Bullet Train (Action, Comedy) [Based on Novel] (2022)
Director: David Leitch
Writer: Zak Olkewicz, Kôtarô Isaka (Based on Novel by)
Stars: Brad Pitt, Hiroyuki Sanada, Michael Shannon, Andrew Koji
Aboard a Japanese bullet train, five hitmen with overlapping goals face each other on a railway journey to remember.
Based on Kôtarô Isaka’s novel ‘’Maria Beetle’’, comes David Leitch’s film adaptation ‘’Bullet Train’’. An absolutely wild ride with some apparent inspirations. After a delayed premiere, it was first shown at the Le Grand Rex in Paris, France. It’s been produced by Columbia Pictures and 87North Productions while distributed by Sony Pictures Releasing.
Guided by his handler, an operative referred to as ‘’Ladybug’’ (Brad Pitt) boards a train to retrieve a briefcase. On the same train, he finds two English hitmen referred to as ‘’The Twins,’’ a grieving father aiming revenge for a hit on his son and an assortment of other miscreants. It quickly transforms into a train ride from hell as all fight for their own objectives and to make it out alive.
As an adaptation of the Japanese novel, we see a train-bound playground unfold, with too many inspirations to count. Akin to an Asian-inspired classic in ‘’Kill Bill’’, there’s much inspiration from anime in the extravagant characters and style. Even something like ‘’The Commuter’’ comes to mind due to the environment, and fighting choreography similar to ‘’John Wick’’ and ‘’Kate’’ which had David Leitch included as a producer.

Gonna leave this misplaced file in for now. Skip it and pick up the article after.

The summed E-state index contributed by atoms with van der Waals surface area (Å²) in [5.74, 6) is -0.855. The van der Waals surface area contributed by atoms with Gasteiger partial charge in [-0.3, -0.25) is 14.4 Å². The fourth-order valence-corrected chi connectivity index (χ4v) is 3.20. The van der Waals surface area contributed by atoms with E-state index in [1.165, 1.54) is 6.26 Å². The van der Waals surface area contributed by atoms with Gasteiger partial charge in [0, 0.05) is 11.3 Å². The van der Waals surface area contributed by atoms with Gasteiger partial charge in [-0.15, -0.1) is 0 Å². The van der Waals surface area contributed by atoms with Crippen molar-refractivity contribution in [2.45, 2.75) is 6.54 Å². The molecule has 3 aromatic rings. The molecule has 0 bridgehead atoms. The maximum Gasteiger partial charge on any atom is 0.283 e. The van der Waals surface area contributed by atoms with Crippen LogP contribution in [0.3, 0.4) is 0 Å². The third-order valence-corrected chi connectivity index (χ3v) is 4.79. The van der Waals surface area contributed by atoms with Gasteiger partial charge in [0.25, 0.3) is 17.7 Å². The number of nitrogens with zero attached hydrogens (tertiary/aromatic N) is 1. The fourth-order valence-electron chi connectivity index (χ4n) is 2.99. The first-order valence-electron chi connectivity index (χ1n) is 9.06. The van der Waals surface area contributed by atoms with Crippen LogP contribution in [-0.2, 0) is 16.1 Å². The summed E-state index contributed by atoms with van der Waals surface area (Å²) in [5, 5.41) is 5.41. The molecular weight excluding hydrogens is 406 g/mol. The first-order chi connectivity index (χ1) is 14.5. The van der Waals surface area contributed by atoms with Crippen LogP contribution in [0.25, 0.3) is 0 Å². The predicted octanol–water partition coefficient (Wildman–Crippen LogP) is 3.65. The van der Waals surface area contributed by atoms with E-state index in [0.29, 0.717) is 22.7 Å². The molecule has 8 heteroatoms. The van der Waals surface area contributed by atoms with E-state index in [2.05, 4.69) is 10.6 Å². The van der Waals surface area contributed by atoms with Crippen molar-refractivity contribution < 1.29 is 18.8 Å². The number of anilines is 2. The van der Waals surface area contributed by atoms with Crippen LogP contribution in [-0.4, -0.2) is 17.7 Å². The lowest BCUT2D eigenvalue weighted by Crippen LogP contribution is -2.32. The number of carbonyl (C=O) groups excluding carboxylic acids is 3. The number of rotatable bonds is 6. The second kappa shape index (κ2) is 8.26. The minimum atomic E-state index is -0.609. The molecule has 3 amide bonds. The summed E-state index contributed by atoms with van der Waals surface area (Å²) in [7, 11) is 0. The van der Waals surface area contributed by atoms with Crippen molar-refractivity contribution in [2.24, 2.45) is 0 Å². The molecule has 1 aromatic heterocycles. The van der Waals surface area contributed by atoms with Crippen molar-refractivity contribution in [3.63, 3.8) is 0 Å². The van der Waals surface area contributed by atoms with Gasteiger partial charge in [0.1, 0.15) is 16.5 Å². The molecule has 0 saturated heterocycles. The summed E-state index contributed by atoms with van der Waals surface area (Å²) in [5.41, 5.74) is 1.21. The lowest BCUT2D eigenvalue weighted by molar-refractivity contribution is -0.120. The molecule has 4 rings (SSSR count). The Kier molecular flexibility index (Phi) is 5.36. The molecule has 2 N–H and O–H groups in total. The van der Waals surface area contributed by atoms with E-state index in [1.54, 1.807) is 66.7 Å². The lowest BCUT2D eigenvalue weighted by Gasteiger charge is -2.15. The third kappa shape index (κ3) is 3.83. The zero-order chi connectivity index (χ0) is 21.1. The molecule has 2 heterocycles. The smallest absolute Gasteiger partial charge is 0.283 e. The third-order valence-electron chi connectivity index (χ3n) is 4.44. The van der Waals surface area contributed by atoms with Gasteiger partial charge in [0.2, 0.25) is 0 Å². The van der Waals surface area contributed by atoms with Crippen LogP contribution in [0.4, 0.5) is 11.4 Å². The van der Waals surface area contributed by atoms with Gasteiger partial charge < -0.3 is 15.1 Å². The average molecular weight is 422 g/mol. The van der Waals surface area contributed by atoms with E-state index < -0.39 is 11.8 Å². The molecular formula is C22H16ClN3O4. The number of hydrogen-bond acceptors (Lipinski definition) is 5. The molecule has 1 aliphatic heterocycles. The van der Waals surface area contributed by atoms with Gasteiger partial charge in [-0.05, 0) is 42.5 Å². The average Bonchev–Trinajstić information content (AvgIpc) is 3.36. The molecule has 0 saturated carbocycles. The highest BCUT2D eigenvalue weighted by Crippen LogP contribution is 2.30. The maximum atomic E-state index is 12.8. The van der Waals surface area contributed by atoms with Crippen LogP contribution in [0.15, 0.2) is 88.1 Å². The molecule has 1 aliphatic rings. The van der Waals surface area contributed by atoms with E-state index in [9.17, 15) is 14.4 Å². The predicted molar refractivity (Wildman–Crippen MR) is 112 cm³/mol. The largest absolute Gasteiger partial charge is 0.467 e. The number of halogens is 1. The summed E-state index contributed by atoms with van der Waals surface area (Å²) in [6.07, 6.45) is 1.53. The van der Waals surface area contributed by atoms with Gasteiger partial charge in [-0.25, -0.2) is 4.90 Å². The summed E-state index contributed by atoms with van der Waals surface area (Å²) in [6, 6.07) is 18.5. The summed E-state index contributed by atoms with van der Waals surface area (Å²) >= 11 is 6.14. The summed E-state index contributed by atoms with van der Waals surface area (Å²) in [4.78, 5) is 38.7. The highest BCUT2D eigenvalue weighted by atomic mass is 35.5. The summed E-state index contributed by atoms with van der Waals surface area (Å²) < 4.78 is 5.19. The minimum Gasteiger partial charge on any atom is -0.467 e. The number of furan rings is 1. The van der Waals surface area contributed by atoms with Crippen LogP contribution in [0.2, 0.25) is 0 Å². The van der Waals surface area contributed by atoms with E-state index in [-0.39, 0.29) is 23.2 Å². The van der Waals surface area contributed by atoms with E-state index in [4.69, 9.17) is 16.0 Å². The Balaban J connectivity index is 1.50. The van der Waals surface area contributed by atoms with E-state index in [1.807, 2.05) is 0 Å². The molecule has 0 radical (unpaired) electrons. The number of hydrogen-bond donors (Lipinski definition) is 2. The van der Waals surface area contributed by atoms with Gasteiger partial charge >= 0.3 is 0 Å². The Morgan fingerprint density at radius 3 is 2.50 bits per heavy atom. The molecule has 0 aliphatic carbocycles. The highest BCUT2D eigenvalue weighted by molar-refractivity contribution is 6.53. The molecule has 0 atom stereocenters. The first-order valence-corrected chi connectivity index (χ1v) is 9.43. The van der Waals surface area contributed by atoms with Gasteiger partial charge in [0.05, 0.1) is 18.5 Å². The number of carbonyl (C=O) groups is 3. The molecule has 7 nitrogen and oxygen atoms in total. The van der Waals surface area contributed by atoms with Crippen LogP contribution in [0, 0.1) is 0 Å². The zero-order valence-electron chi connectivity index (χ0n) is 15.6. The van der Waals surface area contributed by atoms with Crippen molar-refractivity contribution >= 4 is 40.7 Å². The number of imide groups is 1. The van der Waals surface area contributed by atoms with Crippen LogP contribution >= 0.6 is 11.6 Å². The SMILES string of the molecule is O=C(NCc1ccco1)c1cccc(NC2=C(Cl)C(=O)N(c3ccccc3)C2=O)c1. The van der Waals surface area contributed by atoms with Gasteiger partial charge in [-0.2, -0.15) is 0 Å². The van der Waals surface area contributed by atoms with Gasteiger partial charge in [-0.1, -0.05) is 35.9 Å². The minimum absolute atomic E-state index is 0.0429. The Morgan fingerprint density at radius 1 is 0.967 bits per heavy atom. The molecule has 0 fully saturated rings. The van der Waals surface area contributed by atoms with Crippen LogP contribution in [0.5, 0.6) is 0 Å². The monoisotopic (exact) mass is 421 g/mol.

Inside the tight carriages of this bullet train, a constant assault occurs between rival assassins. But, before the heist-esque hijinks unleash in full-form, it allows Pitt’s Ladybug and each of the other unique and emotionally exaggerated characters to establish themselves in many flashbacks and monologues. Indications of the inspirations are palpable here, as this part is evocative of each target introduction during ‘’Kill Bill’’. These flashbacks show diverse settings; most of the actual narrative takes place on the train, offering a wide cast on a flippant budget, such as Brad Pitt playing Ladybug, musician Bad Bunny as The Wolf and even cameos by Channing Tatum, Ryan Reynolds and Sandra Bullock.
Like the location, the film comes across as a cruise missile — it knows where it’s headed and moves at breakneck speeds. It’s noteworthy, but once it’s blown-up, there’s nothing left. While neat, quick and clean, the cast consumes a budget perhaps better spent in some other places, as some are even used as cannon fodder for Brad Pitt’s protagonist.
As a westernised adaptation of a Japanese story, it has been criticised for white-washing during casting, which was rightly defended by the novel’s author. And honestly, while generic, the near-caricature acting is a lot of fun, even if it won’t be that memorable in the end.
Barrelling down the tracks to an all too sudden stop.